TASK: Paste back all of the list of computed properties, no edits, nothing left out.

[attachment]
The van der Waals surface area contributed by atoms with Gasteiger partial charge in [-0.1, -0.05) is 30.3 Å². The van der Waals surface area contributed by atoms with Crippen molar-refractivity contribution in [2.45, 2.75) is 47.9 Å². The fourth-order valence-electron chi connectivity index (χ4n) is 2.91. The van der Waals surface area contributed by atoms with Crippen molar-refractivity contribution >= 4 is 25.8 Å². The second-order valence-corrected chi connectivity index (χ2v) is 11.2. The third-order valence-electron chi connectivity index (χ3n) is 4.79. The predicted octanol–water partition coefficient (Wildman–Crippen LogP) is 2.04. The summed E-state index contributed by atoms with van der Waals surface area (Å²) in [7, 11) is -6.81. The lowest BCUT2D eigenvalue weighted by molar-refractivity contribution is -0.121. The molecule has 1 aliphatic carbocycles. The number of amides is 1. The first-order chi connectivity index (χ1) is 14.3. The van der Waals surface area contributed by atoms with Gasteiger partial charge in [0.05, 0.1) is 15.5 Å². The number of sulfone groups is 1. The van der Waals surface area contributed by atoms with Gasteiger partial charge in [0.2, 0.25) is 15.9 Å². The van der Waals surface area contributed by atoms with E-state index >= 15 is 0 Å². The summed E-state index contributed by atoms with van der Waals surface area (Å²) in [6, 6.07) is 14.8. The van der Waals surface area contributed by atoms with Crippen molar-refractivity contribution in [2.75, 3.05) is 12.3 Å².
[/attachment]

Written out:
The van der Waals surface area contributed by atoms with Gasteiger partial charge in [-0.1, -0.05) is 30.3 Å². The van der Waals surface area contributed by atoms with Crippen molar-refractivity contribution in [2.45, 2.75) is 47.9 Å². The fourth-order valence-electron chi connectivity index (χ4n) is 2.91. The van der Waals surface area contributed by atoms with Crippen molar-refractivity contribution >= 4 is 25.8 Å². The second-order valence-corrected chi connectivity index (χ2v) is 11.2. The third-order valence-electron chi connectivity index (χ3n) is 4.79. The predicted octanol–water partition coefficient (Wildman–Crippen LogP) is 2.04. The summed E-state index contributed by atoms with van der Waals surface area (Å²) in [7, 11) is -6.81. The lowest BCUT2D eigenvalue weighted by molar-refractivity contribution is -0.121. The molecule has 1 aliphatic carbocycles. The number of amides is 1. The first-order chi connectivity index (χ1) is 14.3. The van der Waals surface area contributed by atoms with Gasteiger partial charge in [0.05, 0.1) is 15.5 Å². The number of sulfone groups is 1. The van der Waals surface area contributed by atoms with Gasteiger partial charge in [0.2, 0.25) is 15.9 Å². The van der Waals surface area contributed by atoms with E-state index >= 15 is 0 Å². The summed E-state index contributed by atoms with van der Waals surface area (Å²) in [6, 6.07) is 14.8. The van der Waals surface area contributed by atoms with Crippen molar-refractivity contribution in [2.75, 3.05) is 12.3 Å².